Rating: 2.5 Stars
Synopsis via Goodreads:
The dark, seductive conclusion to the thrilling Secrets of the Eternal Rose trilogy!
In the final book in the trilogy, Cass and Luca are back in Venice trying to find the Book of the Eternal Rose to clear Luca’s name and keep them both out of prison. But the hunters become the hunted when the Order of the Eternal Rose figures out their plan. Filled with twists and turns, danger and torrid romances, this novel brings the Secrets of the Eternal Rose novels to a thrilling, heart-pounding, sexy conclusion.
What the synopsis leaves out is something crucial. What it leaves out can change your decision on whether to pick up this book or not. What it leaves out can be found on the inside of the cover jacket at the very bottom.
“Who will fly besides her when she finally finds her wings?”
Yes, everyone. This is really there.
What? You say you didn’t realize that finding true love meant growing wings and flying sky-high? Well, aren’t you a silly, naïve little wingless bird!
I died when reading that. I really did.
I have the same problems with this book as I do with it’s predecessors. Cass is freakin’ stupid. I’ve seen some stupid heroines in my day, and while she is nowhere near the worst (*cough*The Selection*cough*), she gets on my nerves.
Honestly, the girl would probably be a decent heroine if not for the love triangle. She’s not particularly whiny or annoying besides the fact that she just can’t seem to choose between Falco and Luca. The bad-boy and the good-boy. The annoying, prejudiced one or the kind, understand one.
Which one do you think she’s been drooling over for the last two books?
Even though it’s quite obvious who she should end up with. But nope. Cass is too bloody difficult and stubborn to see that the boy she’s been engaged to since she was born, the one who doesn’t ask anything of her, the one who’s not continuously trying to get into her pants, is actually a decent guy. But nooooo. The girl has to be forever indecisive of who she wants. When she’s with one boy, she wants him; when she’s with the other, she wants him.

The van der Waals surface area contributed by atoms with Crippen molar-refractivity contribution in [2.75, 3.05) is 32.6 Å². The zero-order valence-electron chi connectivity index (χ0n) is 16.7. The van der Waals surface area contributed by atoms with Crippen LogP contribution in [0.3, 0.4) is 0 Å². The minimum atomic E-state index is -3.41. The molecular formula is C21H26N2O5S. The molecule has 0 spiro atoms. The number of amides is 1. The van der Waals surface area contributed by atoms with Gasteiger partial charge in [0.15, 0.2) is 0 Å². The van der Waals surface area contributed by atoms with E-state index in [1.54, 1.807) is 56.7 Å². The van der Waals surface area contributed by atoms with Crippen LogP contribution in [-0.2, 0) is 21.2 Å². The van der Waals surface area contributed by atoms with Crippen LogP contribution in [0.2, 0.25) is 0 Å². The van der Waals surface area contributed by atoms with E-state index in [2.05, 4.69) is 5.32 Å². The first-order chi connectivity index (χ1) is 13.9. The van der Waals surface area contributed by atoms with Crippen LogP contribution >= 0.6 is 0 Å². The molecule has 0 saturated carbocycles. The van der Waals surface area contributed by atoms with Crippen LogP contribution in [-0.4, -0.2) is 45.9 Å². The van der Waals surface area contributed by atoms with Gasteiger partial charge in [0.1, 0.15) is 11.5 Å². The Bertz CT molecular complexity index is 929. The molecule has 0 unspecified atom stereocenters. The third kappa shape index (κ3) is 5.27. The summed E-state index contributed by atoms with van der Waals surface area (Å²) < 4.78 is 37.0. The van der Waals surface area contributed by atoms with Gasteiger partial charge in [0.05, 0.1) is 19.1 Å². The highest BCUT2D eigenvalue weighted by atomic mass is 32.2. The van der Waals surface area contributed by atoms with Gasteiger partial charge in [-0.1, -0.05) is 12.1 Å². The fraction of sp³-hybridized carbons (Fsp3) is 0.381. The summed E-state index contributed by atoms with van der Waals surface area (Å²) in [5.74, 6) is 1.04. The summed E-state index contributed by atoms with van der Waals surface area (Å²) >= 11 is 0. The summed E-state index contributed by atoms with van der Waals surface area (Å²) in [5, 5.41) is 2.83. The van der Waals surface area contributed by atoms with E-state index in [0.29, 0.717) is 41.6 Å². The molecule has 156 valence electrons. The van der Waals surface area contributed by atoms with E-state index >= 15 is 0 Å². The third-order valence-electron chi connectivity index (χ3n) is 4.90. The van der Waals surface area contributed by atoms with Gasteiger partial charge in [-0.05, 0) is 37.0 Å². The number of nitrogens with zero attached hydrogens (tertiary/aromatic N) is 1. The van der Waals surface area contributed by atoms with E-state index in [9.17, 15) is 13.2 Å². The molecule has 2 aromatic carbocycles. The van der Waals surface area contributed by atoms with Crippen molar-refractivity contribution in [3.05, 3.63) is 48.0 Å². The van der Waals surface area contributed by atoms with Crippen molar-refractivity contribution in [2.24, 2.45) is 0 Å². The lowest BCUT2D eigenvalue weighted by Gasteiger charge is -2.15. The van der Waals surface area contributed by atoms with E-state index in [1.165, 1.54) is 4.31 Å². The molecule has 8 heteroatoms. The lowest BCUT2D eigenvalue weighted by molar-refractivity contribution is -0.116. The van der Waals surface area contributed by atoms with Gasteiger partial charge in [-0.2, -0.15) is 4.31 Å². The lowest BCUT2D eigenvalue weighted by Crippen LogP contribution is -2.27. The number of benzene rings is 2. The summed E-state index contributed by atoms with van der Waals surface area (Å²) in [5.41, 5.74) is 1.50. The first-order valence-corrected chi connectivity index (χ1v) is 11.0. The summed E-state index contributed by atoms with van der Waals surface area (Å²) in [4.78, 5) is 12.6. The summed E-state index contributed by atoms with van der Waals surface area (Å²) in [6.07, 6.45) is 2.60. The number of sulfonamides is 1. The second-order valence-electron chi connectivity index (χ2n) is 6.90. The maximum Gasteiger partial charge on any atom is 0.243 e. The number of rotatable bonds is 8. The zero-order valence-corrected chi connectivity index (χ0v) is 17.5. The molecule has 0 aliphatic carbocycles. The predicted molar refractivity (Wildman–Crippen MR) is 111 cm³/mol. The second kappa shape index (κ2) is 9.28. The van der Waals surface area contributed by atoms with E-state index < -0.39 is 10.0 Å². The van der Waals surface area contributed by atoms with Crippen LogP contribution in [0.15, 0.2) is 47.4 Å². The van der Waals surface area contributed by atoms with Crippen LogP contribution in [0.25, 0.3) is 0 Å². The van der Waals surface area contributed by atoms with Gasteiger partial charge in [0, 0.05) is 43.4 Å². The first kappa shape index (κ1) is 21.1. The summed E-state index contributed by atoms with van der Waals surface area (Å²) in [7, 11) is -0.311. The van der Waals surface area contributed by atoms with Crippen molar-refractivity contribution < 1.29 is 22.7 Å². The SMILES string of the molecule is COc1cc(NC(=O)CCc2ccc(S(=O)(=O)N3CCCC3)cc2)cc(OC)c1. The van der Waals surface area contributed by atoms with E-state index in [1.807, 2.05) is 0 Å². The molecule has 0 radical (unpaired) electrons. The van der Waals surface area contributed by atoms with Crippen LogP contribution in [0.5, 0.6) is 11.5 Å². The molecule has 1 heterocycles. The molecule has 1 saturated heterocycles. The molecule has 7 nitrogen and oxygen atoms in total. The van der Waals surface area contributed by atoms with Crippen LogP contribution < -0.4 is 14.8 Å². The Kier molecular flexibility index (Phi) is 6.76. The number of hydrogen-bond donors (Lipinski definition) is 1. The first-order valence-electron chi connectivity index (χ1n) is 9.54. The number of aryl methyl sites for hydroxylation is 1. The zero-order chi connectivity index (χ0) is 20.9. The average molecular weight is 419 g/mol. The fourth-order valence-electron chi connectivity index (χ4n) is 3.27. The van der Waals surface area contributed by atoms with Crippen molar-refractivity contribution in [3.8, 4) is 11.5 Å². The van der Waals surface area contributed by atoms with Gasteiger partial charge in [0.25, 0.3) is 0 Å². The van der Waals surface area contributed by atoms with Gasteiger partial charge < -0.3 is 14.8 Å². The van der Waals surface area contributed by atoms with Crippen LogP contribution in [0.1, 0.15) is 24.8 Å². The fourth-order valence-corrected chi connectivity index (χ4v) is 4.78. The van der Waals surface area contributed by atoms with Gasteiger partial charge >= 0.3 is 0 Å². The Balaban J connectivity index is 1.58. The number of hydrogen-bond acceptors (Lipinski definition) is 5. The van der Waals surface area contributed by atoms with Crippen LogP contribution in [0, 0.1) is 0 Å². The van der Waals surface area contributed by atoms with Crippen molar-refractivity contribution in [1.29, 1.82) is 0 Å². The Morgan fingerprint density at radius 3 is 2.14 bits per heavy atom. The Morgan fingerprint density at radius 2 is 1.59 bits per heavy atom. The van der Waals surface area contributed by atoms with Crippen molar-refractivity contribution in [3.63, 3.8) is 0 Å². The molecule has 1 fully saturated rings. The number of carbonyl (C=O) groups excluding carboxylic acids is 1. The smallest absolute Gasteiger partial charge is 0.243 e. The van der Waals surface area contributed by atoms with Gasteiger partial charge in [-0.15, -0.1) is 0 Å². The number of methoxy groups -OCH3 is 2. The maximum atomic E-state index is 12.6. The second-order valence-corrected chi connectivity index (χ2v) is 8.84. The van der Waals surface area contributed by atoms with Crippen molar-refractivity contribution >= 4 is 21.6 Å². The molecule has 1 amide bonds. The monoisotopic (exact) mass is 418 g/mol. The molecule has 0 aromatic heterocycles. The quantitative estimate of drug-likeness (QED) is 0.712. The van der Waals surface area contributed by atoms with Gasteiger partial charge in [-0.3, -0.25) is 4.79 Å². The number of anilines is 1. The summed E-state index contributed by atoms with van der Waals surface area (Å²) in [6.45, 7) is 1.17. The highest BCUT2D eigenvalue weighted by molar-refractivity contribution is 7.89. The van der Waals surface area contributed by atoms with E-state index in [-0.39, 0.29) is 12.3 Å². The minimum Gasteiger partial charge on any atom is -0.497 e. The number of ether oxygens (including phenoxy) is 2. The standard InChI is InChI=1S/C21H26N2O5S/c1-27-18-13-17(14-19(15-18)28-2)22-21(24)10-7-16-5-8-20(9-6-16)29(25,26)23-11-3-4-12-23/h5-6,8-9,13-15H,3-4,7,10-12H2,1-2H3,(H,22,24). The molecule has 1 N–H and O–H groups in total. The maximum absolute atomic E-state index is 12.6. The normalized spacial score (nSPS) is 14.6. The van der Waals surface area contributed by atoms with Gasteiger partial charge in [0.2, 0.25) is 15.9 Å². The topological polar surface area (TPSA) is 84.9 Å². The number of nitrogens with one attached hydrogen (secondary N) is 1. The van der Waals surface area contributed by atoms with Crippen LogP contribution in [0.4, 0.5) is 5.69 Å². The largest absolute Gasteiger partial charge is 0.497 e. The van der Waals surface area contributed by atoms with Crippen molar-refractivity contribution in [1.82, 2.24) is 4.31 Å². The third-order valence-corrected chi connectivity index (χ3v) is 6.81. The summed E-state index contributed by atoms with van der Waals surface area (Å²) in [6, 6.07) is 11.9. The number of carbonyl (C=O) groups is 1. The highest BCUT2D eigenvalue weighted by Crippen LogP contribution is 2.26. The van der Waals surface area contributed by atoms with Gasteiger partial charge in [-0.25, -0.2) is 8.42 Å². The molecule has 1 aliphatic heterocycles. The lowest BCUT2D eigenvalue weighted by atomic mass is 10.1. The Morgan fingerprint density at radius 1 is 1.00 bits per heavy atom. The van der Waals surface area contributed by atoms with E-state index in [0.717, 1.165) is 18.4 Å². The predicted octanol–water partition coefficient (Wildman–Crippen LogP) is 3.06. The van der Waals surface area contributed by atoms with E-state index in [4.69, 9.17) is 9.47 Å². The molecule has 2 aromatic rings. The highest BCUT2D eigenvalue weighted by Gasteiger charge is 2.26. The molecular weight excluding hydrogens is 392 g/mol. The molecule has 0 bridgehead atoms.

It’s so annoying. Not to mention selfish.
Now, I want to make it clear that not all the blame lays on Cass. The boys are also pretty stupid – and by boys, I actually just mean Falco. Because Lord knows poor Luca has been pushed to the side throughout the whole series.
Seriously. Compare the time spent with Falco compared with Luca. It’s a landslide.
But Cass . . . Cass. Pick a boy already.
“You are so much more than I deserve.”
The girl needs to get her priorities straight. Does she want a boy who loves her endlessly and is simple to be with, one who she knows she can always trust or does she want a flightily, reckless boy that she can’t talk to without arguing with (but who happens to give smothering kisses that take up countless page space).
What is so unappealing about ending up with the good guy? I mean, really?
If it was me, I would have punched Falco a long time ago (possibly in a certain region) and run far, far away. He’s a douche, simple as that.
Now, what saved this book for me was the ending. One, because it was . . . well . . . the ending. And two, because it has a different outcome than I was expecting. One that I’m still upset with for different reasons, but one that did, indeed, surprise me, and I have to give it credit for that.
I felt like the author simply wanted the book to be done with, and she changed her mind at the last minute on some very important parts of the story. It didn’t fit quite right, and while I do think Cass finally grew a brain in this book, it was almost too late to redeem her in my eyes.
She should have figured out which boy she loved a long time ago, and to suddenly choose at the very end just felt . . . uneventful. Any joy I could have gotten out from it was blemished by the fact that it literally happens during the last, like, twenty pages. And it’s too late by then for me to even care.
No hoots were given over this ending.